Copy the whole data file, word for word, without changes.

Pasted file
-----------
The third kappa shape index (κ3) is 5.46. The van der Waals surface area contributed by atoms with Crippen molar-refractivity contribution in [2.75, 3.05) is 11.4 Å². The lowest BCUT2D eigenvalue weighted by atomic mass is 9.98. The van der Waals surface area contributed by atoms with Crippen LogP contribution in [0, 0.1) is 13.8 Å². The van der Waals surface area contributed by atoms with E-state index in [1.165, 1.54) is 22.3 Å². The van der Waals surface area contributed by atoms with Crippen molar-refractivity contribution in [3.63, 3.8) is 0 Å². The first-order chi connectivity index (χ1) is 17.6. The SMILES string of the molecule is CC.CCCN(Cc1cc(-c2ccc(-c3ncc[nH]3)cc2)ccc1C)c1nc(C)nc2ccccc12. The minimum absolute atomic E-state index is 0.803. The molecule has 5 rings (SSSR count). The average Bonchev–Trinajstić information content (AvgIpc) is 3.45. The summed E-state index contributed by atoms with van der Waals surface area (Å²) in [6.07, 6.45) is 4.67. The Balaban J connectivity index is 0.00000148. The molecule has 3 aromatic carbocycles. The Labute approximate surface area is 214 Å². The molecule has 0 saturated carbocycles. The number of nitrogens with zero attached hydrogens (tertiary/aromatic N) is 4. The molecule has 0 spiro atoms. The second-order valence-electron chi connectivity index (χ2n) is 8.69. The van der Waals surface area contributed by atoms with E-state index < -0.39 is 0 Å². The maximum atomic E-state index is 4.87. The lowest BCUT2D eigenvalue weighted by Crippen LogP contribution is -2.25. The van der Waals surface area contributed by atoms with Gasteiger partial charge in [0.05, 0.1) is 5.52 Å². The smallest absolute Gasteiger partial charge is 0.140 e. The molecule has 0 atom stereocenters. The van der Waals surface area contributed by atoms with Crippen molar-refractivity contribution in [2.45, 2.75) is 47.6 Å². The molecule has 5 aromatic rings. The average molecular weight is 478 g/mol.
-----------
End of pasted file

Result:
The third kappa shape index (κ3) is 5.46. The van der Waals surface area contributed by atoms with Crippen molar-refractivity contribution in [2.75, 3.05) is 11.4 Å². The lowest BCUT2D eigenvalue weighted by atomic mass is 9.98. The van der Waals surface area contributed by atoms with Crippen LogP contribution in [0, 0.1) is 13.8 Å². The van der Waals surface area contributed by atoms with E-state index in [1.165, 1.54) is 22.3 Å². The van der Waals surface area contributed by atoms with Crippen molar-refractivity contribution in [3.63, 3.8) is 0 Å². The first-order chi connectivity index (χ1) is 17.6. The SMILES string of the molecule is CC.CCCN(Cc1cc(-c2ccc(-c3ncc[nH]3)cc2)ccc1C)c1nc(C)nc2ccccc12. The minimum absolute atomic E-state index is 0.803. The molecule has 5 rings (SSSR count). The average Bonchev–Trinajstić information content (AvgIpc) is 3.45. The summed E-state index contributed by atoms with van der Waals surface area (Å²) in [6.07, 6.45) is 4.67. The Balaban J connectivity index is 0.00000148. The molecule has 3 aromatic carbocycles. The Labute approximate surface area is 214 Å². The molecule has 0 saturated carbocycles. The number of nitrogens with zero attached hydrogens (tertiary/aromatic N) is 4. The molecule has 0 spiro atoms. The second-order valence-electron chi connectivity index (χ2n) is 8.69. The van der Waals surface area contributed by atoms with E-state index < -0.39 is 0 Å². The maximum atomic E-state index is 4.87. The lowest BCUT2D eigenvalue weighted by Crippen LogP contribution is -2.25. The van der Waals surface area contributed by atoms with Gasteiger partial charge in [0.05, 0.1) is 5.52 Å². The smallest absolute Gasteiger partial charge is 0.140 e. The molecule has 0 atom stereocenters. The van der Waals surface area contributed by atoms with Crippen molar-refractivity contribution in [2.45, 2.75) is 47.6 Å². The molecule has 5 aromatic rings. The average molecular weight is 478 g/mol.